By: Bill McSorley and Brian Freeman
An early 1A Electronic Switching System in Dublin, OH in 1977. Photo courtesy of AT&T Archives and History Center.
It’s likely you spent the morning of June 3, 2017 in routine fashion. You probably woke up, sipped your coffee, and groggily celebrated the end of another long week. But for AT&T, those early hours marked the end of an era.
On that Saturday, we sent a team to the Lincoln Central Office in Odessa, Texas to decommission the last 1A Electronic Switching System (1AESS) in service. Forty years ago, these switches were the call center work horses of our landline network. And while only a handful of these switches remained in operation after 2010, the 1AESS and its predecessor – the 1ESS – were once cutting-edge technology. They helped us use our phones in new ways.
Pick up your iPhone or Android. Take a look at its standard calling features. It takes a quick swipe to activate call forwarding or call waiting. A tap of the screen to switch to another call. A few seconds to add your friend to your current conversation.
These features may not seem that revolutionary now. But in the ‘60s and ‘70s, the advent of electronic switching systems launched capabilities like 3-way calling, speed dialing, call holding and call forwarding into the mainstream.
So as we say goodbye to this historic piece of wireline technology, let’s take a look at the evolution of electronic switches and how they helped get us to where we are today.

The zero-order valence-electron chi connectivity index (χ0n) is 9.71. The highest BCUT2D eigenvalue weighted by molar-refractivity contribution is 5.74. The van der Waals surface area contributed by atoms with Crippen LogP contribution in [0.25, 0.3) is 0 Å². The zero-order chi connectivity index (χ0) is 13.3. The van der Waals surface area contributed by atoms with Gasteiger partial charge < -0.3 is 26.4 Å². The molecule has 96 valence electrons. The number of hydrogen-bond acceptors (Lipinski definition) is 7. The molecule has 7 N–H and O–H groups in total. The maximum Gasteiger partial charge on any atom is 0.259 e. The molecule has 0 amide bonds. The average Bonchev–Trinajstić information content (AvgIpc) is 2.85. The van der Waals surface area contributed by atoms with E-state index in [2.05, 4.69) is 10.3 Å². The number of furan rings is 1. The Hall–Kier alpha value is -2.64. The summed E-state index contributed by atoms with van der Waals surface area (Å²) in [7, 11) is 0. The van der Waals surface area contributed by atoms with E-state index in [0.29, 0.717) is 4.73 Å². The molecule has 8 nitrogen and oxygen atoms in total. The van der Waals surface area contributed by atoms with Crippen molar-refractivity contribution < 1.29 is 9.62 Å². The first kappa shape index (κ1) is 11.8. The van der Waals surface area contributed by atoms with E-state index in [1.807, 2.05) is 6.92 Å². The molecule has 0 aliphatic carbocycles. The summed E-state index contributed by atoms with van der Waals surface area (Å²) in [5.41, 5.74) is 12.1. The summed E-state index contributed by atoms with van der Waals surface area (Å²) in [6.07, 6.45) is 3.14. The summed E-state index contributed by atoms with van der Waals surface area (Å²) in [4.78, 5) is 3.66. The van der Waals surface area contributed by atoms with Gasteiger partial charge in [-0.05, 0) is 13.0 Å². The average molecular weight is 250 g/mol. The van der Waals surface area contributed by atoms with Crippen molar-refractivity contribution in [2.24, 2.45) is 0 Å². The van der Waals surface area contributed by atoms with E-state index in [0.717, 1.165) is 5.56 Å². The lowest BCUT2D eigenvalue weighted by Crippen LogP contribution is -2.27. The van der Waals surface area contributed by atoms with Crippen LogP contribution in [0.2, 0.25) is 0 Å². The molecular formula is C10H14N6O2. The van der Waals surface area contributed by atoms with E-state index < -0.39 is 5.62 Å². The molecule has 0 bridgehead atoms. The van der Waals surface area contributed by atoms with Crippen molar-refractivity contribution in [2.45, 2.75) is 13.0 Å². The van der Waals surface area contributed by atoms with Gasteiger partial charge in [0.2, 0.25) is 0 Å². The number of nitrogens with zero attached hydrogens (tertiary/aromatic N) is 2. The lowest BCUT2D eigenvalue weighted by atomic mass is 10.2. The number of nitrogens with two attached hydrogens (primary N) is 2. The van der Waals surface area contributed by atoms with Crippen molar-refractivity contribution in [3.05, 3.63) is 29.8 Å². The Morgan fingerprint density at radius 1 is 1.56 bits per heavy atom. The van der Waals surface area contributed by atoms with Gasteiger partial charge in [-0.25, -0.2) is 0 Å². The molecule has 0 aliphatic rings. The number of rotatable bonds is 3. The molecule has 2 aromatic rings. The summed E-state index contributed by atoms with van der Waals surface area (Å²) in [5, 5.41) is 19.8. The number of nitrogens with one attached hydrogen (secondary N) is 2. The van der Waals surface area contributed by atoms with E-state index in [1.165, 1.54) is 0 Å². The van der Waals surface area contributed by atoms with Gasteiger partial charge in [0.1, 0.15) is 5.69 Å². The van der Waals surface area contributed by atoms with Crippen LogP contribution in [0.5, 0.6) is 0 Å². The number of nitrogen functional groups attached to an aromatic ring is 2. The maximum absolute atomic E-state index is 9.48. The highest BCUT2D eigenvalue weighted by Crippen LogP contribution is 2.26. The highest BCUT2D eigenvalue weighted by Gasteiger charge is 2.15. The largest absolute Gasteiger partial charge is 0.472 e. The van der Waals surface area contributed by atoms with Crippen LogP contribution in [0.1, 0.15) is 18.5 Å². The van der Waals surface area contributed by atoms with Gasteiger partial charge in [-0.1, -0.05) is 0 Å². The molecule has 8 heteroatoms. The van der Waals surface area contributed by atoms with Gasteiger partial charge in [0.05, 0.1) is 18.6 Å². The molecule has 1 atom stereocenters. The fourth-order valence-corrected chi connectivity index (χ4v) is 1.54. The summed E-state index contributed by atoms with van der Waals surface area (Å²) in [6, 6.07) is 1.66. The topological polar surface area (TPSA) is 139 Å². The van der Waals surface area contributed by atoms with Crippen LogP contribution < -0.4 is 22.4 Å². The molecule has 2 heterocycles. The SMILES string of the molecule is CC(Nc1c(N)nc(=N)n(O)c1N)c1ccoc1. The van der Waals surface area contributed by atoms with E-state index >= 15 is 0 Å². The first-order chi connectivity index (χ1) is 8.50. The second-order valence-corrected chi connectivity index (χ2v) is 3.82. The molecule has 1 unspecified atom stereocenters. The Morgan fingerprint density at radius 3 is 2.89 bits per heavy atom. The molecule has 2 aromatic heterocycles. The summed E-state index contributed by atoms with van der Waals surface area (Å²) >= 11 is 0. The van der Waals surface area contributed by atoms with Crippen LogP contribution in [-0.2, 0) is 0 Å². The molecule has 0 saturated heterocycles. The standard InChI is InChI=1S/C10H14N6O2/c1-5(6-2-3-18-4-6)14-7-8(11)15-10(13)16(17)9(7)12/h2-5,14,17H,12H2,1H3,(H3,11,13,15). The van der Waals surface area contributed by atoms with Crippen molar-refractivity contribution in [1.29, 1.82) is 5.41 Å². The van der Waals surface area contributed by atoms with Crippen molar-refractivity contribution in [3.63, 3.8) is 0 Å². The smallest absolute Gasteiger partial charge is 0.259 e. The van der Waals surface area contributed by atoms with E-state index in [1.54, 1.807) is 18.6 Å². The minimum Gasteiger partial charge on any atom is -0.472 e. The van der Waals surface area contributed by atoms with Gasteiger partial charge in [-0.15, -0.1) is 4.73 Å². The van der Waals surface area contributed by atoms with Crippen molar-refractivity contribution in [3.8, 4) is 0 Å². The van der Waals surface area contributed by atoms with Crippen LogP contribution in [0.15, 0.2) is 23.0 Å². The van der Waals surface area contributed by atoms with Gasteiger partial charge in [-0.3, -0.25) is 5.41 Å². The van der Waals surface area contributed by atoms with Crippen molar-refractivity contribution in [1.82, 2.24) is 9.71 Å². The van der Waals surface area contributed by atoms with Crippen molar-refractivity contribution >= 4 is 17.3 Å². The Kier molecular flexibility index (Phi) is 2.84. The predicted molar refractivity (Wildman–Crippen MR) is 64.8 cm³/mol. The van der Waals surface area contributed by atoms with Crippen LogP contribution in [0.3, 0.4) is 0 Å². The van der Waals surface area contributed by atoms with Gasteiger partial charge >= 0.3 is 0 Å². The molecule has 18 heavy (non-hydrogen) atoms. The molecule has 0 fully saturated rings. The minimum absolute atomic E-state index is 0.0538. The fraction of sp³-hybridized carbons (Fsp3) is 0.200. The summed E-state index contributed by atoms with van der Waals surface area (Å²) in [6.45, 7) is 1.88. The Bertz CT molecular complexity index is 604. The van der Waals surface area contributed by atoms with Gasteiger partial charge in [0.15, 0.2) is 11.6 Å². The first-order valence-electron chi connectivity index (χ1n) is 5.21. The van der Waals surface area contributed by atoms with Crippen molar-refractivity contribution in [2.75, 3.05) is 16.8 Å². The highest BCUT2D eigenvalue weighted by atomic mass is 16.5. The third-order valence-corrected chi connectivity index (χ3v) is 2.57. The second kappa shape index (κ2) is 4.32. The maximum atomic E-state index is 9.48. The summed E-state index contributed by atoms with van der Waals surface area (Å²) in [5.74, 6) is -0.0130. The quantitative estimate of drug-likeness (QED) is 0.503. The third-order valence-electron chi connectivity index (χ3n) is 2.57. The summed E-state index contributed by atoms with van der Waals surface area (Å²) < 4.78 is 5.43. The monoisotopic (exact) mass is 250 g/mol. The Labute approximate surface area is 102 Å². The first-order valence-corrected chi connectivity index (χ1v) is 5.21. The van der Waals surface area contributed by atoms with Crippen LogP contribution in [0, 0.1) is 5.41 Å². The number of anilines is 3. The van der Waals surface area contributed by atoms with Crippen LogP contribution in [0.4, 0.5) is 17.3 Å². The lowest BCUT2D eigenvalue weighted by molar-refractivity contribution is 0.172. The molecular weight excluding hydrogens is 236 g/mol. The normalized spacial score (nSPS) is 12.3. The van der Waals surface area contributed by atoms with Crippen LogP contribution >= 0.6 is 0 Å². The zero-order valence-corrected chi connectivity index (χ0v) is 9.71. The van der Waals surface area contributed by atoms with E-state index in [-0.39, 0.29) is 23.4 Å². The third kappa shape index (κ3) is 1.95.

It all began at AT&T’s Bell Labs.
It was the 1960s. The era of space travel, lasers and touch-tone telephones. “Hello, operator?” had become a thing of the past. More importantly, computing was propelling mankind into a new age of communications.
And we were on the forefront of telecom innovation.
At 12:01 a.m. on May 30, 1965, AT&T forever transformed the way we make calls by creating the first electronic central office switch, the No. 1 ESS – or “1ESS” – in Succasunna, New Jersey.
The original 1ESS in Succasunna, NJ. Photo courtesy of AT&T Archives and History Center.
In his speech during the dedication ceremony, AT&T Chairman Frederick R. Kappel punctuated the significance of the ESS for the future of calling.
“Just as the Telstar satellite showed the way to new achievement in intercontinental services, so this electronic central office is the forerunner of a new era of convenience for our neighborhoods and our nation,” he said. “The strength of America’s communications system lies in what we call the ‘switched network’ – in the tremendous number of inputs and outputs, its great speed and versatility, and its ability to connect any user anytime with any other. ESS is going to do this job for us better, faster and – in time – cheaper than ever before.”
The power of this new, electronically switched network was tested moments before Kappel’s speech, when New Jersey Governor Richard Hughes initiated the first use of “Add-On” – or 3-way calling – by dialing U.S. Secretary of Commerce John Connor into his call with Louis Nero, the mayor of Roxbury Township, New Jersey.
While its various custom calling features made the system revolutionary in its own right, the ESS also made us the first phone company to use computers to direct calls. That was like making the leap from car phone to smart phone overnight.
But the concept for the computer-controlled electronic switch was hatched long before that day in 1965. Let’s rewind a few more decades.
The idea for an ESS was conceived prior to World War II. More impressively, it came about before the invention of the transistor – the device that made this entire innovation possible (and one also from AT&T Bell Labs).